Building a rule engine in c# (part 3: extending the rule engine to handle aggregations of collections)

In had a comment on my post about building a rule engine in c#. The question in this comment was how to handle aggregations within the rule engine. In this post i try to give one example how to handle aggregations. I will show a possible way to include sum and average in the rule engine and to look if the aggregated property of the property of a collection of objects corresponds one or many of the defined rules. I wrote two post about the topic building a rule engine in c# and building a rule engine in c# (part 2: extending the rule engine to handle collections). Now i will extend the RuleValidator i implemented in the second post with two methods that can handle the sum and average. This are the rules in the database:

ProcessingEngineDatabase

Now i have a list of Person objects and want to know if the sum of all children are greater than zero and the sum of the age of all Person objects is Less than or equal 50. So in that case the result is false because the second rule (Age <= 50) failes.

Person person1 = new Person() { Name = "Mathias", Age = 35, Children = 2 };
Person person2 = new Person() { Name = "Anna", Age = 32, Children = 2 };
RuleValidator ruleValidator = new RuleValidator();
var sum = ruleValidator.ValidateRulesSum(
    new Person[] { person1, person2 }, 
    new Rule[] { firstRule, secondRule });

The ValidateRulesSum method call sums up the values of the property that is relevant for the overtaken rule and then checks the rule with the calculated sum.. To do so i need some reflection and the dynamic keyword to handle different types. (Int32, Double etc.). So thats how the ValidateRulesSum and the ValidateRulesAvg methodes look like.

public bool ValidateRulesSum<T>(IEnumerable<T> values, IEnumerable<Rule> rules)
{
    foreach (var rule in rules)
    {
        // necessary to create the type dynamic so i could use the + operator to 
        // build the sum on an Int32 or Double or Decimal
        dynamic sum = Activator.CreateInstance(
            values.GetType().GetElementType().GetProperty(rule.PropertyName).PropertyType);
        foreach (var value in values)
        {
            dynamic innerValue = value.GetType().
                GetProperty(rule.PropertyName).GetValue(value, null);
            // creating the sum
            sum += innerValue;
        }
        // building the Func
        dynamic func = BuildGenericFunction(rule, sum);
        // checking the rule Func with the sum value
        if (!func(sum))
            return false;                
    }
    return true;
}
public bool ValidateRuleAvg<T>(IEnumerable<T> values, IEnumerable<Rule> rules)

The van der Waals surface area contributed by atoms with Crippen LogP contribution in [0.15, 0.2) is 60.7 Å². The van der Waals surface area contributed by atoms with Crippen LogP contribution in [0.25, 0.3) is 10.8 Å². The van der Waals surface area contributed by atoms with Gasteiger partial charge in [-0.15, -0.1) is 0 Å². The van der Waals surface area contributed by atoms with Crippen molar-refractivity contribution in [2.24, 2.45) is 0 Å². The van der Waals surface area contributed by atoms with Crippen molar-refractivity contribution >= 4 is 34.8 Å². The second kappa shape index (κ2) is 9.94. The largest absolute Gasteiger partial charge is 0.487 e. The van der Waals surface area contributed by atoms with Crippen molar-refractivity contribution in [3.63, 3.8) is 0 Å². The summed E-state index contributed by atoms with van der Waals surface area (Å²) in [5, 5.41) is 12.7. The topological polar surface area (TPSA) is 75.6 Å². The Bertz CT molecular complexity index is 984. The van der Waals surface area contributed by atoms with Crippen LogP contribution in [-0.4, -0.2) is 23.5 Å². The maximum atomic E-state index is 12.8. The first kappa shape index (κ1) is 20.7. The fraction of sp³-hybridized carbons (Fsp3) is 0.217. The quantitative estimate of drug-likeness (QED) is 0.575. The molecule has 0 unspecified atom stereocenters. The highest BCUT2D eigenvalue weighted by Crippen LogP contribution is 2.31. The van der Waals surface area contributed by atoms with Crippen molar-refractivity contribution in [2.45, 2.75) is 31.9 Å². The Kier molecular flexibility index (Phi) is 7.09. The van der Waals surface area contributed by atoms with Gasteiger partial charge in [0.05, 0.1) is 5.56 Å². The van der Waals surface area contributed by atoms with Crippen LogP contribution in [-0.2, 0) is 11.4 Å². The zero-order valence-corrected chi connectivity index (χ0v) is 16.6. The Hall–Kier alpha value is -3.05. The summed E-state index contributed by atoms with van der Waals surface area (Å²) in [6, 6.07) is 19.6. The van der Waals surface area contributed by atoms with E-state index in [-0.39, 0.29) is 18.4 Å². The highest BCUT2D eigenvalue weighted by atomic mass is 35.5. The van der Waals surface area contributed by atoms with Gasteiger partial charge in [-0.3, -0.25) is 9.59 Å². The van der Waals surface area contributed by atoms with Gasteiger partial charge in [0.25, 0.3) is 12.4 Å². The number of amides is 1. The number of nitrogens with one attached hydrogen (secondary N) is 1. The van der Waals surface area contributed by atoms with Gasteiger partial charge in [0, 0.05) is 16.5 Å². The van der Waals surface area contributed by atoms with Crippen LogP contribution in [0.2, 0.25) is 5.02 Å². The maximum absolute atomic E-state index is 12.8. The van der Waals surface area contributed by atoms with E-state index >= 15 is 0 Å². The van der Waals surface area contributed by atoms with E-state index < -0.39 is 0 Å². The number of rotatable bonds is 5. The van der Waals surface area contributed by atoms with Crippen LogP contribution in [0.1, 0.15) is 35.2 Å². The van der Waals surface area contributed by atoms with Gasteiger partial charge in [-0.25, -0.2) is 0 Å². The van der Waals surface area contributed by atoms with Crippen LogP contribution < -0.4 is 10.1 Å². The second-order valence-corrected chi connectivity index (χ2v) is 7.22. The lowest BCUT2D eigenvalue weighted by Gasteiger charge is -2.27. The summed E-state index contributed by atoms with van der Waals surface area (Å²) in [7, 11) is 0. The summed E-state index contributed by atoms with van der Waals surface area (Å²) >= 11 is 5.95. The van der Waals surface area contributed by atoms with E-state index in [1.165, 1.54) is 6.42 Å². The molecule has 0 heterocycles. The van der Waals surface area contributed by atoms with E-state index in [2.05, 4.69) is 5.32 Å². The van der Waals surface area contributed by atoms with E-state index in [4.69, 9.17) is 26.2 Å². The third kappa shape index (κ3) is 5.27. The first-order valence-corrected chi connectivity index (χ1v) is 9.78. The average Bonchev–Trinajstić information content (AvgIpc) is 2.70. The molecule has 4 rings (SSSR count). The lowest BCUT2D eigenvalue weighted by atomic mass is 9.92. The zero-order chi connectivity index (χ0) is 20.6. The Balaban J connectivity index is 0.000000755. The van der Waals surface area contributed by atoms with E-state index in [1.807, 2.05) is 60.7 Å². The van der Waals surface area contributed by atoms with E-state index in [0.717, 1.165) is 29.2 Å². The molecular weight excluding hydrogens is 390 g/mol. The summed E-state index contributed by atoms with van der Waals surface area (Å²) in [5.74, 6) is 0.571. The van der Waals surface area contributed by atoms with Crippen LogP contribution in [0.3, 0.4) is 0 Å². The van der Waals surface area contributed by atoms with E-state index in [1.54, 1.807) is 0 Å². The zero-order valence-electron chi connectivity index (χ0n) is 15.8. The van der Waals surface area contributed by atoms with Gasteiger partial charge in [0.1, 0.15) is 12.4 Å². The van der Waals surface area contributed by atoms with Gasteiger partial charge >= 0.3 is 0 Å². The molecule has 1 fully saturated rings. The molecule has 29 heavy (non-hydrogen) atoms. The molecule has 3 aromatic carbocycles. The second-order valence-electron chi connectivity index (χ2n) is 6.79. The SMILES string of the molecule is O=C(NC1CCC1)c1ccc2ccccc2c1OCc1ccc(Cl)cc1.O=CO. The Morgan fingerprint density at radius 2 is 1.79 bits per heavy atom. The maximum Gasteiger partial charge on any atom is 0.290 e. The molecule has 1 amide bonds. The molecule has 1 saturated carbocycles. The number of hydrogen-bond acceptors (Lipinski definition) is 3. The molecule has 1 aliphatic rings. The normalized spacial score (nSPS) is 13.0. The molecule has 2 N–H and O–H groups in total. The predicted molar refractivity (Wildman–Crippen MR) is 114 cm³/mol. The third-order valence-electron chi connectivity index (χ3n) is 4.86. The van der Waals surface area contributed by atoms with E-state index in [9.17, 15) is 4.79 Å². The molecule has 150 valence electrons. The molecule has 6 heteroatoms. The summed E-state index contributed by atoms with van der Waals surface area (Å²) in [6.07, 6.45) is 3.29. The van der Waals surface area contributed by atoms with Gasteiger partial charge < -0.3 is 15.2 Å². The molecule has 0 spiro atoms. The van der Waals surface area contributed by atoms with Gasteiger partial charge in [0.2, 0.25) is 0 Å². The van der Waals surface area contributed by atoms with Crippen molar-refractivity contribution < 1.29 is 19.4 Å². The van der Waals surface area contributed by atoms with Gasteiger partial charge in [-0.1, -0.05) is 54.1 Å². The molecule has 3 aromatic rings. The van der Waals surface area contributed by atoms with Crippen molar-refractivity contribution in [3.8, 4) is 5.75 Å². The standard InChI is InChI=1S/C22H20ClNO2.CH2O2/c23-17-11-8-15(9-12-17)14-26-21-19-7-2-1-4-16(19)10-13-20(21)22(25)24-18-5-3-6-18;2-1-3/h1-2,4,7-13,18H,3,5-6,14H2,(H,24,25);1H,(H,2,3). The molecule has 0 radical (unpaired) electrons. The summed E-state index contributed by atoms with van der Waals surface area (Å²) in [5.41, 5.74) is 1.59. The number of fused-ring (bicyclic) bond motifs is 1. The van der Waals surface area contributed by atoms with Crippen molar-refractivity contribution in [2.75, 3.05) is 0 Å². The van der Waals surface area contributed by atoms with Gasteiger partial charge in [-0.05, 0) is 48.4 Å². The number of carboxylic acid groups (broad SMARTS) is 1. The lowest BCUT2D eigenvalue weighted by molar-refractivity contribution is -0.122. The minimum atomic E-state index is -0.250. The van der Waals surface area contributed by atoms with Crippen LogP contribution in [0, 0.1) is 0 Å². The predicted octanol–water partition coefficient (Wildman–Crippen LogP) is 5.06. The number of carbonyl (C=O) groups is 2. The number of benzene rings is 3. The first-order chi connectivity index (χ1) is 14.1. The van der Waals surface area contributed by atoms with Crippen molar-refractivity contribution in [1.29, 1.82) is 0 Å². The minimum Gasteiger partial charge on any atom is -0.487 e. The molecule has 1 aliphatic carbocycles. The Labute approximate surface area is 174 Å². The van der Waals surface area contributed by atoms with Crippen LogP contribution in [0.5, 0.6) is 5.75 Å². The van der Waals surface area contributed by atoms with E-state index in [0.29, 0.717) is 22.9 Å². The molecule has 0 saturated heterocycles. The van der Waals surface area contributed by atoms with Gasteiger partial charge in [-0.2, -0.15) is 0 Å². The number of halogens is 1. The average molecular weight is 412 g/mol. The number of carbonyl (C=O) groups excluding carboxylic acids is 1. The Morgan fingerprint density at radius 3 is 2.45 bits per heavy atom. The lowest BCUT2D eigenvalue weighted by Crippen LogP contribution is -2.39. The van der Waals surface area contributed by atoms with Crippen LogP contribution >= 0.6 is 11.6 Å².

{
    foreach (var rule in rules)
    {
        dynamic sum = Activator.CreateInstance(values.GetType().
            GetElementType().GetProperty(rule.PropertyName).PropertyType);
        var counter = 0;
        foreach (var value in values)
        {
            dynamic innerValue = value.GetType().
                GetProperty(rule.PropertyName).GetValue(value, null);
            sum += innerValue;
            counter++;
        }
        dynamic avg = sum / counter;
        dynamic func = BuildGenericFunction(rule, avg);
        if (!func(avg))
            return false;
    }
    return true;
}
private object BuildGenericFunction(Rule rule, object sum)
{
    ExpressionBuilder expressionBuilder = new ExpressionBuilder();
    System.Type specificType = sum.GetType();
    var param = Expression.Parameter(specificType);
    Expression expression = expressionBuilder.
        BuildExpression(specificType, rule.Operator_, rule.Value, param);
    // creates the generic type so i can make a call with the type of 
    // the property to the BuildLambdaFunc function
    MethodInfo method = this.GetType().GetMethod("BuildLambdaFunc", 
        BindingFlags.Public | BindingFlags.NonPublic | BindingFlags.Instance);
    MethodInfo generic = method.MakeGenericMethod(specificType);
    object func = generic.Invoke(this, new object[] { expression, param });
    return func;
}

private Func<T, bool> BuildLambdaFunc<T>(
    Expression expression, ParameterExpression param)
{
    // building the lambda function
    Func<T, bool> func = Expression.Lambda<Func<T, bool>>
        (expression, param).Compile();
    return func;
}

The code is straight fourward but to get out the type of the property of the Person object that is defined in the Rule (e.g. Age) i need the MakeGenericMethod method of the MethodInfo type and that i have to use the Invoke method to invoke the dynamic created method. That is necessary because the BuildLambdaFunc method has a generic type T definied and i need to overtake the type of the property of the Person object (e.g. Int32 for Age). So with the reflection method MakeGenericMethod i can build the method with the generic type T. I dont need to know the type at compile time i can find it out at runtime. In the fourth part of this blog series i write about implementing an expression evaluator to define more complex expressions. (Building a rule engine in c# (part 4: extending the rule engine to evaluate defined expressions)) and in the fifth part building a rule engine in c# (part 5: bringing it all together) i give an overview about the usage of the ruleengine.codeplex.com project i created to bring the code parts in that post series together.

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